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1 Lyman Stone, Response to CBPP: Flat Income Taxes Don't Endanger Public Finances or Create Inequality 1 (2014)

handle is hein.taxfoundation/taxfaam0001 and id is 1 raw text is: TAX ADON                  Response to CBPP: Flat Income
FOUNDATION:
Taxes Don't Endanger Public
Apr. 2014                  Finances or Create Inequality
No. 426
By Lyman Stone
Economist
A recent blog post by the Center on Budget and Policy Priorities (CBPP)
suggests that adopting a constitutional amendment to allow a progressive tax
in Illinois would benefit the state due to the state's high and rising inequality
and its chronic budget problems.' While CBPP is correct that a state's tax
structure can have a powerful effect on quality of life and business activity, the
economic evidence shows that low, neutral taxes on consumption typically have
the least damaging impact on the economy, while high, progressive income and
corporate taxes damage economic growth the most.2
But CBPP's argument is somewhat different. They assert that higher income
taxes don't harm growth (even claiming that Minnesota's recent income tax
increase is part of a recipe for future growth') while simultaneously suggesting
that taxes perhaps do affect inequality. CBPP points to the faster growth of high
incomes in Illinois since the state adopted its current flat income tax in 1969-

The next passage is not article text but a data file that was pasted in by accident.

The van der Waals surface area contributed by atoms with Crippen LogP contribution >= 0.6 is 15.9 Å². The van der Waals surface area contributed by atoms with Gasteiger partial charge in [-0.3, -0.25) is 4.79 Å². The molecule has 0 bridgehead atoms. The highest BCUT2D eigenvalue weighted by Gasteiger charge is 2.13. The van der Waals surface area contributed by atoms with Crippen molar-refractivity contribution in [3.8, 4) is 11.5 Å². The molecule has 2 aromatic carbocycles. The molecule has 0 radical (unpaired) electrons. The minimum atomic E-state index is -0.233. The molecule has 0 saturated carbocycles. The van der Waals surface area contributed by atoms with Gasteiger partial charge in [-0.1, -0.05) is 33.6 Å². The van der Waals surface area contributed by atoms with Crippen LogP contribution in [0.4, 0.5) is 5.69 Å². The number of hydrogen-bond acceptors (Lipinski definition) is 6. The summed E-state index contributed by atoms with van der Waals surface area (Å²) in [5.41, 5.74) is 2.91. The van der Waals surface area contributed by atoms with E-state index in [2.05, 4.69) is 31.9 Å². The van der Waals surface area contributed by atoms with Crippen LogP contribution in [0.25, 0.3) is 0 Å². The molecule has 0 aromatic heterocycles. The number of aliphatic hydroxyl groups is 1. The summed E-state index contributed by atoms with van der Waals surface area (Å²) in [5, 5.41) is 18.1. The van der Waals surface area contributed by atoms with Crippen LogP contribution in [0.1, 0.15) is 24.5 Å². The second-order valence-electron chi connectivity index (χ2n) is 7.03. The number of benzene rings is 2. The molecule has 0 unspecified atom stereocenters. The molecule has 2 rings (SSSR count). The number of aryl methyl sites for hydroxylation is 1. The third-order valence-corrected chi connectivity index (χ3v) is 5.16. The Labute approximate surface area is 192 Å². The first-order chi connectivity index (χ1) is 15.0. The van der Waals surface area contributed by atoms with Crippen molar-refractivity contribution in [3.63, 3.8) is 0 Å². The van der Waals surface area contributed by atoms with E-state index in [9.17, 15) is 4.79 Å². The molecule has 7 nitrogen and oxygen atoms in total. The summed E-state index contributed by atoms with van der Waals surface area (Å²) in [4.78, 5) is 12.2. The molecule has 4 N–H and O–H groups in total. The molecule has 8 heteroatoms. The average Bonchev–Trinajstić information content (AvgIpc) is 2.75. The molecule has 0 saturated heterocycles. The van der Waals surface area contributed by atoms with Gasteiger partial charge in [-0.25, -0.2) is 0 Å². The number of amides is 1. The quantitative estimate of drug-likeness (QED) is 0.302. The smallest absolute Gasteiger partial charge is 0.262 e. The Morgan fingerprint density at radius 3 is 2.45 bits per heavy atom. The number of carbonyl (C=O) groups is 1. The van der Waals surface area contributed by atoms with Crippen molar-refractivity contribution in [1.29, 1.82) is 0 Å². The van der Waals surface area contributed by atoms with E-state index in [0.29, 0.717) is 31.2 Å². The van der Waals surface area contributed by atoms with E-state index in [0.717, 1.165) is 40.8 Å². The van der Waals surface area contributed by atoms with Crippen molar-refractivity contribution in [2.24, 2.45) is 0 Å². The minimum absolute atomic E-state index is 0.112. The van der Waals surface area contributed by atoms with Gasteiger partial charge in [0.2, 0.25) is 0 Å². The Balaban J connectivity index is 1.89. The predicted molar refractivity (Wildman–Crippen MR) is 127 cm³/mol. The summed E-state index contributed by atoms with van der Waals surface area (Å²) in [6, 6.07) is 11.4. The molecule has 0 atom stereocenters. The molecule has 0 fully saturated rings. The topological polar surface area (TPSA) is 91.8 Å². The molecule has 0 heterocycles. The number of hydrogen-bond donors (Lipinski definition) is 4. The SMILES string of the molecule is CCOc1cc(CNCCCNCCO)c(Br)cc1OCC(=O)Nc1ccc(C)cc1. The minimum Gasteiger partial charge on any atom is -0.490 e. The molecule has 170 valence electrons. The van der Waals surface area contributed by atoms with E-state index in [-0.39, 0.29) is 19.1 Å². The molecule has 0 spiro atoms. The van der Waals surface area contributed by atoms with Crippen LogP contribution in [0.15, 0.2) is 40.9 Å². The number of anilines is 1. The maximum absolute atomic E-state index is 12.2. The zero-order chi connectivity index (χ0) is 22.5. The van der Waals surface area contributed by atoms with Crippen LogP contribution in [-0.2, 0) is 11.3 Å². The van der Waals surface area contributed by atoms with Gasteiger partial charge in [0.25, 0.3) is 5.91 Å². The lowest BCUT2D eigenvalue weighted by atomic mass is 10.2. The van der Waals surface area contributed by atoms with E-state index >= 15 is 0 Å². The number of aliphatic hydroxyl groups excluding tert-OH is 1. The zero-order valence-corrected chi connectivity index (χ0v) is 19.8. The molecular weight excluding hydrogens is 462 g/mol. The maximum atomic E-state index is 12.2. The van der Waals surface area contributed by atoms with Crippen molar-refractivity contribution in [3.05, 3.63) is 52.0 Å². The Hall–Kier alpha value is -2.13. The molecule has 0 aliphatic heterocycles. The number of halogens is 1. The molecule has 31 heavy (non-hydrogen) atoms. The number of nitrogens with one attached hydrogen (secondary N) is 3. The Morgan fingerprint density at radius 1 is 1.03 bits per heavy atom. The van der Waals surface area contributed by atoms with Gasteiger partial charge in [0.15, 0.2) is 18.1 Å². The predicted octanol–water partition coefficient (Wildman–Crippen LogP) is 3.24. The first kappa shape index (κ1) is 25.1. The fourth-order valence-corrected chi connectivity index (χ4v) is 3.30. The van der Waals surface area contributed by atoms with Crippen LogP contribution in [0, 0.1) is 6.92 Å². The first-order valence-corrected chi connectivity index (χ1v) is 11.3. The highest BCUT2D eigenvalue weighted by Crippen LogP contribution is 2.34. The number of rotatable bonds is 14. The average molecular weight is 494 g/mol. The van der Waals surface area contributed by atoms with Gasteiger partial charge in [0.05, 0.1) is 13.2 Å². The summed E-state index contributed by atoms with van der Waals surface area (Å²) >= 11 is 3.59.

1970, as well as Illinois' continuing inability to pay its bills, as evidence that
not having a progressive income tax has been a fiscal and economic failure.
MYTH: States with progressive income taxes have lower
inequality.
FACT: Inequality varies little between states, and states with
highly progressive income taxes are actually associated with higher
inequality.
The facts do not substantiate CBPP's implications. If tax structure had a major
impact on inequality, it should show up in state inequality data. But if we
compare the average Gini coefficient (a common measure of income inequality;
a higher value means more inequality) among states with different tax codes,
differences in inequality are quite small, certainly smaller than differences in
income and employment (see Figure 1). What difference does exist suggests
1  Nicholas Johnson, In Illinois, a Chance to Fix a Constitutional Flaw, CENTER ON BUDGET AND
POLICY PRIORITIES OFF THE CHARTS BLOG, Apr. 23, 2014,_t  2/uw,  h Igu   orQ'/
2  See, e.g., William McBride, What is the Evidence on Taxes and Growth?, TAx FOUNDATION SPECIAL REPORT No.
207 (Dec. 18, 2012),                                      .
3 Michael Leachman, Minnesota's Tax Plan a Recipe for Future Growth, CENTER ON BUDGET AND
POLICY PRIORITIES OFF THE CHARTS BLOG, May 21, 2013, httD:/www offtabiQZQor,-I

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